B.L.I.M / Emotif Recordings
Following the success of East London’s Sound of the Underground in the early nineties, the label established the Emotif imprint to specialize in more experimental drum & bass. Although early releases enjoyed mild success, it wasn’t until May of 1996 when the label received widespread attention following the “Techsteppin’” compilation.
The album pioneered a whole new sound based on Trace’s seminal take on T*Power & MK Ultra’s ‘Mutant Jazz’, and featured a number of exclusive tracks from artists as diverse as Ed Rush, Doc Scott & Grooverider. Although SOUR has since closed down, Emotif has continued to expand. Two years on from “Techsteppin” the label is on the verge of releasing its third album “The Method” – bringing Shy FX and Ray Keith to the fold as well as taking the opportunity to showcase a number of new artists. Massive’s Kingsley Marshall speaks to BLIM, Emotif’s original protegé about music, movement and the ever-changing face of the UK drum & bass scene….
“It was the techno of Sheffield and Detroit in the late Eighties which first pulled me into dance music, those dark and deep sounds rather than the happier house side of things. The beats came when I started hearing breakbeat stuff like “Mr Kirk’s Nightmare” and even some of the hip-house stuff. From first hearing those tracks, I’ve been trying to marry those two worlds rather than coming from the more digital end of it. Although I didn’t differentiate it at the time I would say now that I was never really into the whole ‘jungle’ thing, but more the techno side – what people would call drum and bass now.”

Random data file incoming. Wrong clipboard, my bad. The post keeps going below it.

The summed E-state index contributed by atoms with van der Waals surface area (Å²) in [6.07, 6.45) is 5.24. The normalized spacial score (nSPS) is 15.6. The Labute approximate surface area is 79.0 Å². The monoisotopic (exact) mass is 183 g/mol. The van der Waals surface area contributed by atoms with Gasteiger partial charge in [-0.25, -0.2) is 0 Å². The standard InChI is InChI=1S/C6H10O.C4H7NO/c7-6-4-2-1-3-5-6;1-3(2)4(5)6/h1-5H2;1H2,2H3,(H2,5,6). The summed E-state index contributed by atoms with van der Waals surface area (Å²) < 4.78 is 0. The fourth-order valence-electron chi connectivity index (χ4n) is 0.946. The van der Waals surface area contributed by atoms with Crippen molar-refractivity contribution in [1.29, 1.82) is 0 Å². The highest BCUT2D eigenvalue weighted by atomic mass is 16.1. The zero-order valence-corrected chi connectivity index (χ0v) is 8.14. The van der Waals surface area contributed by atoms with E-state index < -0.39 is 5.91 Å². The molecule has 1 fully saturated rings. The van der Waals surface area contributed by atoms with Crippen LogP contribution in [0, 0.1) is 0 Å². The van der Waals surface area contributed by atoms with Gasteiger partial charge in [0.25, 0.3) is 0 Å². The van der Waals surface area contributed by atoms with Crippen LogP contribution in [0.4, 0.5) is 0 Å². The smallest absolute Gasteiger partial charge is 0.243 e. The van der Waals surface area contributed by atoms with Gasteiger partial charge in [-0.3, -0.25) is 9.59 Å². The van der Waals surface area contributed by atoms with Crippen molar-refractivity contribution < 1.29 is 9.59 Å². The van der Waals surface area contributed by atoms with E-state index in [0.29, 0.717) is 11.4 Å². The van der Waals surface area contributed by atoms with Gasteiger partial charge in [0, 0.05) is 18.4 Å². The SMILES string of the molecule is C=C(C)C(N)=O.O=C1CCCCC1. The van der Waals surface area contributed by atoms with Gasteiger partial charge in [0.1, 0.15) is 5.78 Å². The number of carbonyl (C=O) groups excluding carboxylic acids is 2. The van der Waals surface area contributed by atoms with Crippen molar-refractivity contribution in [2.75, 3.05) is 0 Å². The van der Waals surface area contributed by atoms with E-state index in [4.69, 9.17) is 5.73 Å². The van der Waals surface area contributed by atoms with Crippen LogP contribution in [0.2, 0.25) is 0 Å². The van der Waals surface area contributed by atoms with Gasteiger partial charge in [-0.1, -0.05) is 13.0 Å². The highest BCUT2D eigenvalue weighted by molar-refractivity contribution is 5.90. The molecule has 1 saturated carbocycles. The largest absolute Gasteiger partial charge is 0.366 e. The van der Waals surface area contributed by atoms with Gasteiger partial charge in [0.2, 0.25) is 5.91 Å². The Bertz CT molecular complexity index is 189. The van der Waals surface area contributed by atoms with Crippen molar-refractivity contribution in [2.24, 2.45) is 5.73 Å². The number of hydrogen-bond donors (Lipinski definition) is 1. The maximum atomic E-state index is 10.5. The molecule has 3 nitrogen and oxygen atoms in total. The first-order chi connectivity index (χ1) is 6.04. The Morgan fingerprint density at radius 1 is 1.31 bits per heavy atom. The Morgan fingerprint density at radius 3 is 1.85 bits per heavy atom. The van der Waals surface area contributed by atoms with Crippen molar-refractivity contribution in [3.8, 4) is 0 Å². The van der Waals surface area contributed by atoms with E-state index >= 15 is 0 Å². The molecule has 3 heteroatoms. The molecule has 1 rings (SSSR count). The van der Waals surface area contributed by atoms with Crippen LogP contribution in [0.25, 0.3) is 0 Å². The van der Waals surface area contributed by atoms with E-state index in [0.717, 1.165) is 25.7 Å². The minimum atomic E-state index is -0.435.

Although his first records for SOUR and Emotif were very much synth-orientated, his early releases of 1997 had turned to the harder material before moving on to his own unique blend of edgy, sonic insolence. This move away from the more musical side was prompted by his involvement in a small tour of Eastern Europe with No U Turn veteran DJ Trace, though it was his own DJ’ing which really brought it home. BLIM explains: “Because I’d come from making music in the bedroom and didn’t start DJ’ing until much later, it took me a while to appreciate dancefloor dynamics and realize that the more musical side didn’t really work in the clubs. As a result my music has gone more and more that way. When it comes down to it, drum & bass is dance music. While I’m going to explore the genre for a more listening angle, at the moment I’m more focused on making tunes that will make people dance.”
Having said that however, after four years of making music BLIM feels the time has come for an album: “I think that once you have been recording music for a while, an album becomes something that has got to be done. We all listen to a lot of other music and you get to level and an age where it just doesn’t do for you to be sitting around your house listening to thumping party music all the time. That is something that has got to come out in your own expression. At the moment the album looks as though there will be an awful lot of different stuff and probably not a great deal of dancefloor tracks, though I’ll probably pull a few versions from singles, primarily it will be an album to listen to.”